The Directory Structure All the files are grouped together in the directory structure. The file-system is arranged in a hierarchical structure, like an inverted tree. The top of the hierarchy is traditionally called root (written as a slash / )
/

(root) -- The / notes the "root" of the filesystem, where the entire system is contained. Unlike Microsoft Windows, where each drive has its own root directory named by a letter, such as C:\ or F:\, Unix holds the entire system in this single top-level directory, including each device and document. Thus, it is commonly said that in Unix, "everything is a file." Note that Unix uses the forward slash ( / ) rather than the backslash ( \ ) commonly used in Windows. -- Stands for "binaries"; Contains some fundamental utilities needed by a system administrator. -- Contains configuration files and some system databases.

/bin /etc

/dev

-- short for devices. Contains file representations of every peripheral device attached to the system. -- contains the home directories for the users.

/home /mnt

-- This is the default location to mount external devices like hard disk drives, pen drives etc. -- This is the depository of all integral UNIX system libraries. -- the home directory for the superuser root.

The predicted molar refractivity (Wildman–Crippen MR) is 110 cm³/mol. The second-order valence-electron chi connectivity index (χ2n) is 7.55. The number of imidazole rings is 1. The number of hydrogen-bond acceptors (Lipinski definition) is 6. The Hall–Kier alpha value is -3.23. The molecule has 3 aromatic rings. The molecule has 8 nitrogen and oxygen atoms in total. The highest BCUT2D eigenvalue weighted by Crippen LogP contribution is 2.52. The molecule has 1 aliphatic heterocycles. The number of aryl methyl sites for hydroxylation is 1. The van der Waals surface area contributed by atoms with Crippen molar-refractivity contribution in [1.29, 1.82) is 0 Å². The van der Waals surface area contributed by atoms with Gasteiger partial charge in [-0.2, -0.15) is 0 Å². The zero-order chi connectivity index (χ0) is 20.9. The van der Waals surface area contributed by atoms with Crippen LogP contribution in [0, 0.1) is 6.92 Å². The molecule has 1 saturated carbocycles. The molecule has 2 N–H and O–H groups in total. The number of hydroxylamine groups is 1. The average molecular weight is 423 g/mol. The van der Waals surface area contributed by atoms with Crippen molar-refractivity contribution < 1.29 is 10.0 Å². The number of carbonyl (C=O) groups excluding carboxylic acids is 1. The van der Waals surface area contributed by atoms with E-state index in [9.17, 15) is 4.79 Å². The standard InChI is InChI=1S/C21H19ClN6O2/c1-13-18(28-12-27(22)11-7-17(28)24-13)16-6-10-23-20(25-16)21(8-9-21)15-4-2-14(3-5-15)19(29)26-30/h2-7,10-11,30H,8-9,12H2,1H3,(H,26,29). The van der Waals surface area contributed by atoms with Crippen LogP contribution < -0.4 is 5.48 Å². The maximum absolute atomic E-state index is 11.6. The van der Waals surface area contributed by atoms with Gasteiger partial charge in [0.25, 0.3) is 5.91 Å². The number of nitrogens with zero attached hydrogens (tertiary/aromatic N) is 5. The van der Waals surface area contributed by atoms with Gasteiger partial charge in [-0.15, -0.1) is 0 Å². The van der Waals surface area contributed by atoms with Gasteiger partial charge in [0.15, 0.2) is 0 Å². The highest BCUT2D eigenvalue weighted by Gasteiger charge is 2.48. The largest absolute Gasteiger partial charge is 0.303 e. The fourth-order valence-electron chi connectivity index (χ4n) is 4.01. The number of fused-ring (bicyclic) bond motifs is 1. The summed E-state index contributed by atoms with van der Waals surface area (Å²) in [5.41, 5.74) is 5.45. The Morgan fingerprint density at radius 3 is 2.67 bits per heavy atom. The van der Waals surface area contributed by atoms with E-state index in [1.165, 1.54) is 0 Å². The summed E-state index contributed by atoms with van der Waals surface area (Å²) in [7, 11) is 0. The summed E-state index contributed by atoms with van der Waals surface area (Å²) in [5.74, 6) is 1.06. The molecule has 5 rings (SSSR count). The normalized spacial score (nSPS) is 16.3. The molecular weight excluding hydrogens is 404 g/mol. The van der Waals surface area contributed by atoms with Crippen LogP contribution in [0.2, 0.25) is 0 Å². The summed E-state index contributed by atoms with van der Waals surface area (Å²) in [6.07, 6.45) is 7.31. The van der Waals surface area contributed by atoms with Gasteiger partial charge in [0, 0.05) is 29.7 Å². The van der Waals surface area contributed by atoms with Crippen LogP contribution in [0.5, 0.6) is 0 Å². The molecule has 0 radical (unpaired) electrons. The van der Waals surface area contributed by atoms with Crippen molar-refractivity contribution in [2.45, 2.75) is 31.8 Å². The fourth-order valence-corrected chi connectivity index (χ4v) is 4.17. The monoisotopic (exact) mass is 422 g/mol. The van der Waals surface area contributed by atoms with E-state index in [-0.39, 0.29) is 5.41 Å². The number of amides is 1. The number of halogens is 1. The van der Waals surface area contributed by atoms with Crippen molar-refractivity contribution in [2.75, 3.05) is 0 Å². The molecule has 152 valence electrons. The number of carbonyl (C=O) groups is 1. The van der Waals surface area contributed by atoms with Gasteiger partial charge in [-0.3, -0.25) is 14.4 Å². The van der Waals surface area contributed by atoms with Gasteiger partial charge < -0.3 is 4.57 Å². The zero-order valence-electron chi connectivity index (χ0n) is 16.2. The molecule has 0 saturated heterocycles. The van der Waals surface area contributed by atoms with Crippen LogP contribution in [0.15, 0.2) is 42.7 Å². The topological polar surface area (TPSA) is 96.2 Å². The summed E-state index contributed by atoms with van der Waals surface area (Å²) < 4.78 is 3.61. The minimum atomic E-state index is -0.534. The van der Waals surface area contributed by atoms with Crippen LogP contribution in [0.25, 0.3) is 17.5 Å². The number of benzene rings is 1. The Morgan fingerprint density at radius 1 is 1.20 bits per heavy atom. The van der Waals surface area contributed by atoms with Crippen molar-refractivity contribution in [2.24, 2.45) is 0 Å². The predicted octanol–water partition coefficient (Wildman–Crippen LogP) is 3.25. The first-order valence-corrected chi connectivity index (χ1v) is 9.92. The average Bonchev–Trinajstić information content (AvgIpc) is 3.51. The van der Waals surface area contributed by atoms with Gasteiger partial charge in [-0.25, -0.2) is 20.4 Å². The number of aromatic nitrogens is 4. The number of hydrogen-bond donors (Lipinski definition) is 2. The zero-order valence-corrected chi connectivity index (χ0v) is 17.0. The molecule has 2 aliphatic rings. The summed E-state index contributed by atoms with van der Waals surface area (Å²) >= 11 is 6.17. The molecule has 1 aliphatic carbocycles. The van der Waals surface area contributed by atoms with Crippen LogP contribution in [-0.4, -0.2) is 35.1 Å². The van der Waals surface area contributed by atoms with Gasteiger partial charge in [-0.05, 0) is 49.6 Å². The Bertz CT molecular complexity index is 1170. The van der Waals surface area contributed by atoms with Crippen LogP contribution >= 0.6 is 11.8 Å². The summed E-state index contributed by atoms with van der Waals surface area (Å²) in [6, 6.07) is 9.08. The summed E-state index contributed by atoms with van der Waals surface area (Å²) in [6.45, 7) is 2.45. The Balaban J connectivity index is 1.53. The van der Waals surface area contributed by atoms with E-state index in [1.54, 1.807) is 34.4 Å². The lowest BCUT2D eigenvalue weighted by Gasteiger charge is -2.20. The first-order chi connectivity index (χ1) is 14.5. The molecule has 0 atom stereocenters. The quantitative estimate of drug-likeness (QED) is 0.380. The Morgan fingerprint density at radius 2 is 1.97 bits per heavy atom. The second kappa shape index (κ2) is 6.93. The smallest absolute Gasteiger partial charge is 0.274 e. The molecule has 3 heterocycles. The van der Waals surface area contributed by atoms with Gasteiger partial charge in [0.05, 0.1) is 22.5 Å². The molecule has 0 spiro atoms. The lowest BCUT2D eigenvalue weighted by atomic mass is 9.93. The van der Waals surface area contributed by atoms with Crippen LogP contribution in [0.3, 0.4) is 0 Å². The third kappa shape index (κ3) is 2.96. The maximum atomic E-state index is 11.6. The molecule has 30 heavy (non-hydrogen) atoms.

/lib

/root

UNIX Commands
1. ls -- to list files in a directory. 2. mkdir - make directory 3. cd change directory. Cd .. will take to the directory one level up in the hierarchy. 4. Pwd present working directory to find out where you are in the tree structure. 5. Cp copy ; cp file1 file2

6. Mv (move) rename files ; mv file1 file2 7. Rm remove files 8. Rmdir remove directories 9. Clear - Before you start the next section, you may like to clear the terminal window of

the previous commands so the output of the following commands can be clearly understood.
10. Cat - The command cat can be used to display the contents of a file on the screen.